“There are four significant aspects to Guarini's treatise. The structure of the work is entirely transparent, largely unrelated to any other treatise, revealing on every page good sense and extraordinary critical faculties. Guarini was open to rational arguments typical of the seventeenth century, and he was neither eccentric nor fanatical. Second, although he accepts no definitive authority, Guarini's erudition is impressive, and his criticism of others remains reserved and moderate throughout. Often polemical, Guarini is an expert writer, agile, vivacious, and witty. Third, acquainted and appreciative of numerous buildings, Guarini applied the same careful and detailed research to the artistic and architectural tradition that he applied to the literary tradition. Finally, he was the only one among Italian architects to learn the great lesson from French mathematicians, introducing it in his chapter on the ‘Ortografia gettata,’ where he explains the significance of the new geometry. The new geometry was the basis for Guarini's audacious buildings (Wittkower, in Guarino Guarini 1970).

“Guarini's passionate fantasy fused his religious zeal, his vivid visual memory, great perception, new mathematical intuition, and methodical study and work. Guarini writes that architecture is ‘adulatrice’ (Argan, in Guarino Guarini 1970) thus it can serve to celebrate, ceremonialize, and render homage. The significance of Guarini's method is located in his treatise rather than his buildings, since he believed that the work of the architect is to design. Thus he discusses the instruments the architect needs in the design process, and his drawings are precise, a long way from the furor of Borromini's compositions. Guarini does not assume classical architecture as the universal model and deals with the columns in an encyclopedic manner, providing the graphic construction of each and adding the ‘gothic’ and ‘atlantic’ orders (Argan, in Guarino Guarini 1970). His waving, ‘ondeggiante’, Corinthian order is a great departure from previous compositions. Like Claude Perrault, Guarini believed that architecture can correct the rules of antiquity and invent new ones…

“Guarini's architecture is entirely about building, eliminating Vitruvius' definition of architecture that includes clock making and machine building. The task of the architect is to design, which according to Guarini -who aligns himself with Vitruvius in this instance- can be carried out through plan, section, and elevation (though he neglects to discuss the Vitruvian ‘scaenographia’). Guarini's tendency toward mathematical abstraction is offset by his utilitarian understanding of architecture; he brings the Vitruvian triad of ‘firmitas, utilitas, and venustas’ under the rubric of ‘commodità’. Convenience also implies not exceeding the cost of the building and thus being able to complete construction. Guarini criticizes Andrea Palladio for having induced the Vicentine nobility to build too sumptuously, which led to incomplete buildings, and refers to Pope Urban VIII's quip that to state honestly the cost of a building is to behave more like a good Christian than a good architect…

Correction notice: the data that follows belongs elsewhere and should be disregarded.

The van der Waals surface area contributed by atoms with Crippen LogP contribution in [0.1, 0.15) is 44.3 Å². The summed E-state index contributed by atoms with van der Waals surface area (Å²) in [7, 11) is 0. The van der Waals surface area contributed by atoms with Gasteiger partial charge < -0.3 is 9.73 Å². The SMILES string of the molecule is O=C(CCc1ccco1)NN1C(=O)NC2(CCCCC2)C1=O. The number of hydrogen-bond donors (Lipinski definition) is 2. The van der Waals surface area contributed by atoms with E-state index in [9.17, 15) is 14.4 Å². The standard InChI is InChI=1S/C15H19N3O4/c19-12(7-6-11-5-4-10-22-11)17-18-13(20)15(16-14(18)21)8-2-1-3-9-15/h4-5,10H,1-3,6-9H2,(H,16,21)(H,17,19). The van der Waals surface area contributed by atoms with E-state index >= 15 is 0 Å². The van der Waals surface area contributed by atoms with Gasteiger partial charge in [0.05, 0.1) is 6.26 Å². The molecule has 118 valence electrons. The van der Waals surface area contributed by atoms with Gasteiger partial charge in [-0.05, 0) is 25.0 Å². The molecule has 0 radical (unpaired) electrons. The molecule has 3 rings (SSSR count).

“As treatise writer, Guarini aspires prodigiously toward the invention of new images and, drawing from a professional knowledge of architectural tradition, transforms it radically. Guarini's sources are easy to reconstruct since he cites and quotes generously. These references can be divided into three distinct areas: writ­ers on art and science from Greek and Latin antiquity, Renaissance writers on architecture, and contemporary thinkers in every discipline. (Guarini's breadth of knowledge was linked to his travels as a Theatine and as a teacher in the order.) He reforms the Vitruvian tradition, and he would have undermined the entire Vitruvian structure more than any other thinker of his time if the posthumous publication of his 1686 writings had not been delayed so long (Cavallari-Murat, in Guarino Guarini 1970).”(Millard Catalogue).

Millard Italian no. 50; Berlin Cat. 2620; Cicognara 526; Fowler 150; RIBA, Early Printed Books, 1391; Riccardi i: 637